Ombudsmen for students are sorely needed to reduce the volume of complaints in higher education, says Lies Poesiat, Chair of the Vereniging Ombudsmannen in het Hoger Onderwijs (VOHO), the association for ombudsmen in higher education in the Netherlands. “But unfortunately our numbers are far too small.”

There aren’t many ombudsmen in higher education. They aren’t even mentioned in the recently launched website (a website with information on legal assistance for students at institutions of higher education).

Lies Poesiat, ombudsman at the VU University Amsterdam and chair of VOHO feels this is an unfortunate situation. “Students can come to us with all kinds of complaints ranging from poor thesis supervision to alleged unreasonable treatment from a lecturer or a programme.”

Lies Poesiat. Image credit: Linkedin

Why approach an ombudsman instead of the regular complaints desk?

“We want to avoid a situation where a student submits a formal complaint. That saves the student and the institution a great deal of time and effort. Procedures are dealt with very quickly by our office: within a few weeks, most complaints are resolved and students can carry on with their studies.”

“That’s important, especially when you factor in the student loan system. Studying is expensive now. I always tell students they don’t stand to gain much just by having their complaint deemed valid, while their problem remains unresolved. A complaint isn’t beneficial to the situation and mediation could actually be conducive to maintaining a healthy environment in the organisation. It’s important to keep in mind we’re also very accessible. You often have to send a letter to a complaints committee. This is very time consuming, just like the rest of the procedure. Students can reach me through WhatsApp.”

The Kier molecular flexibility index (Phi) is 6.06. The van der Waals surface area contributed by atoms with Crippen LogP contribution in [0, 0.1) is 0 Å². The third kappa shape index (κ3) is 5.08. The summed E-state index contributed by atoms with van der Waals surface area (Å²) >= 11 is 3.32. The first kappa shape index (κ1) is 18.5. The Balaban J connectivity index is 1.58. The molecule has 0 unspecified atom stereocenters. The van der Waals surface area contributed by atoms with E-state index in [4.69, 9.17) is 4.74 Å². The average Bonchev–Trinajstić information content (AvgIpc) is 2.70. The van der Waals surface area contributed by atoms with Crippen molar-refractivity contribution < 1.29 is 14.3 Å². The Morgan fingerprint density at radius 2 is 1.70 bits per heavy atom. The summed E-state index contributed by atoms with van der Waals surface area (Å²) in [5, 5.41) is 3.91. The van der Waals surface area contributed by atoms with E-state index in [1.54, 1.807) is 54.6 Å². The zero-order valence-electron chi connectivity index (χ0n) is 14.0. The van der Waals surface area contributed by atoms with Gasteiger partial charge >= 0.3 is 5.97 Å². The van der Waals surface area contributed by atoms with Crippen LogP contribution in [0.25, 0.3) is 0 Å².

How many institutions have an ombudsman?

“Not enough. Only two universities of applied sciences and three universities have one for students. This is a serious shortcoming. We’re advocating for the ombudsman to be included in law, but the Minister feels that institutions should be able to decide for themselves.”

Why are there so few?

“The ombudsman is a relatively new concept in the world of higher education. The office has only been around for about ten or fifteen years. Many institutions aren’t sure what the ombudsman has to offer, given the range of services offered by complaints desks, student psychologists and student counsellors.”

So what does an ombudsman have to offer?

“It’s our impartiality that makes the difference: we’re independent. We’re permitted to investigate matters and make recommendations to resolve the problem as quickly as possible. Every ombudsman operates in accordance with regulations drafted by the institution where he or she works, and these regulations have been approved by the student council. One of the provisions in the regulations is that the ombudsman is not subordinate to any other body in the hierarchy. Of course they’re employees at the end of the day, but they are meant to act independently.”